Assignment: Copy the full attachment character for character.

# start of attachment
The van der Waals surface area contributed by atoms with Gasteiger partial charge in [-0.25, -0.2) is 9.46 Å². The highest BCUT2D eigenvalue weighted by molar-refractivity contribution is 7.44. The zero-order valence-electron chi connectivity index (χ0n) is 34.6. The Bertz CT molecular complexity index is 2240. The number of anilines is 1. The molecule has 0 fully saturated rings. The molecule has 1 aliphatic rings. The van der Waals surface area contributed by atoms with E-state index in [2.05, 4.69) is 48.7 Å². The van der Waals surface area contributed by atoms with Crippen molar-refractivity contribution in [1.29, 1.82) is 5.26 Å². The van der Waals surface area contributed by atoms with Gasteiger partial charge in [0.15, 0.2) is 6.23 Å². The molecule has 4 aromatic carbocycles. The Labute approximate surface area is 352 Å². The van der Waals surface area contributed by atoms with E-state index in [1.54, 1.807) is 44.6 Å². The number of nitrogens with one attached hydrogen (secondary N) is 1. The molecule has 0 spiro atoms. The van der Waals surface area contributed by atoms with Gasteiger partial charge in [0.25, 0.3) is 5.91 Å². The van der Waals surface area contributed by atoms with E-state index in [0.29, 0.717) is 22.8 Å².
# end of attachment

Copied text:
The van der Waals surface area contributed by atoms with Gasteiger partial charge in [-0.25, -0.2) is 9.46 Å². The highest BCUT2D eigenvalue weighted by molar-refractivity contribution is 7.44. The zero-order valence-electron chi connectivity index (χ0n) is 34.6. The Bertz CT molecular complexity index is 2240. The number of anilines is 1. The molecule has 0 fully saturated rings. The molecule has 1 aliphatic rings. The van der Waals surface area contributed by atoms with E-state index in [2.05, 4.69) is 48.7 Å². The van der Waals surface area contributed by atoms with Crippen molar-refractivity contribution in [1.29, 1.82) is 5.26 Å². The van der Waals surface area contributed by atoms with Gasteiger partial charge in [0.15, 0.2) is 6.23 Å². The molecule has 4 aromatic carbocycles. The Labute approximate surface area is 352 Å². The van der Waals surface area contributed by atoms with E-state index in [1.54, 1.807) is 44.6 Å². The number of nitrogens with one attached hydrogen (secondary N) is 1. The molecule has 0 spiro atoms. The van der Waals surface area contributed by atoms with Gasteiger partial charge in [0.25, 0.3) is 5.91 Å². The van der Waals surface area contributed by atoms with E-state index in [0.29, 0.717) is 22.8 Å².